2. Rent it out.

If you can rent the house for enough to cover the expenses of ownership, then you can move into a less expensive place and live there.  A homeowner who has a mortgage payment low enough that market rent will allow it to be paid, is able to convert their property to a rental and use the rental income to pay the mortgage.

  • Benefit: Allows homeowner to keep property indefinitely.
  • Drawback: The issues that can arise with a rental property are many, and rent often does not cover the full cost of property ownership and maintenance.

3. Short sale.

Check out this video to learn what is a short sale?

If a homeowner owes more on their property than it is currently worth, then they can hire a qualified real estate agent to market and sell their property through the negotiation of a short sale with their lender. This typically requires the property to be on the market and the homeowner must have a financial hardship to qualify. Hardship can be simply defined as a material change in the financial stability of the homeowner between the date of the home purchase and the date of the short sale negotiation. Acceptable hardships include but are not limited to: mortgage payment increase, job loss, divorce, excessive debt, forced or unplanned relocation, and more.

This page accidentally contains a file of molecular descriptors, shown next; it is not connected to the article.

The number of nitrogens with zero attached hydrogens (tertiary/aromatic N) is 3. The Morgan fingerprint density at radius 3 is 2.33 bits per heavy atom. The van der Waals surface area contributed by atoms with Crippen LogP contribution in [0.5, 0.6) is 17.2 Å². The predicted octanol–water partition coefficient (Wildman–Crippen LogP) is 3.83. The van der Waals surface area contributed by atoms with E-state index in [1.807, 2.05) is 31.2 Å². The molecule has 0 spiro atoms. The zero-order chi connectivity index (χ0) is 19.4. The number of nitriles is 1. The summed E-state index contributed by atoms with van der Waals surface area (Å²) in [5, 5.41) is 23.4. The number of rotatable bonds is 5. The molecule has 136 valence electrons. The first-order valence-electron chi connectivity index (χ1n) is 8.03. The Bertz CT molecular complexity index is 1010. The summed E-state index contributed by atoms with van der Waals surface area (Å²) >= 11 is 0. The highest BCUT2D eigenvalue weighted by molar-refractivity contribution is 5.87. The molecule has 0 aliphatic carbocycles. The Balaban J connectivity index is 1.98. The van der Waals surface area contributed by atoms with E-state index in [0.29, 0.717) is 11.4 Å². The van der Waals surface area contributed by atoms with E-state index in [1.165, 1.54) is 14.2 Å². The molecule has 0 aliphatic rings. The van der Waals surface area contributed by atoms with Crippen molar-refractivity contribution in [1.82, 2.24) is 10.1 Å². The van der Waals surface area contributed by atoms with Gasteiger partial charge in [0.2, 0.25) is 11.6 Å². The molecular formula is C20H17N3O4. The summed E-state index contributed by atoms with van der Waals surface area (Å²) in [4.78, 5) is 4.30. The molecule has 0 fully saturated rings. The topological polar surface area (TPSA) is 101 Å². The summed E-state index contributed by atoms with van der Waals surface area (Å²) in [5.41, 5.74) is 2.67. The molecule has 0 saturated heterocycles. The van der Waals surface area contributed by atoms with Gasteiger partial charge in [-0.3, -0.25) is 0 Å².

• Benefit: A short sale allows the homeowner to avoid foreclosure and salvage some of their credit rating. This also keeps foreclosure off the individual's public record, and in many cases will allow the homeowner to avoid a deficiency judgment. Borrower may qualify for another mortgage in as little as 24 months (as opposed to five years for a foreclosure).
  • Drawback: Short sales can be a trying process in which a homeowner is best served by contracting with a qualified real estate agent to guide the way.

4. Modification of the mortgage.

This covers a lot of ground. If your lender agrees, pretty much all the terms of your mortgage are negotiable — the interest rate, the number of payments, even the balance due.  If there was a temporary problem in making payments (due to something like illness or unemployment) that has now been solved, it may be possible to roll all the missed payments into the balance and start fresh.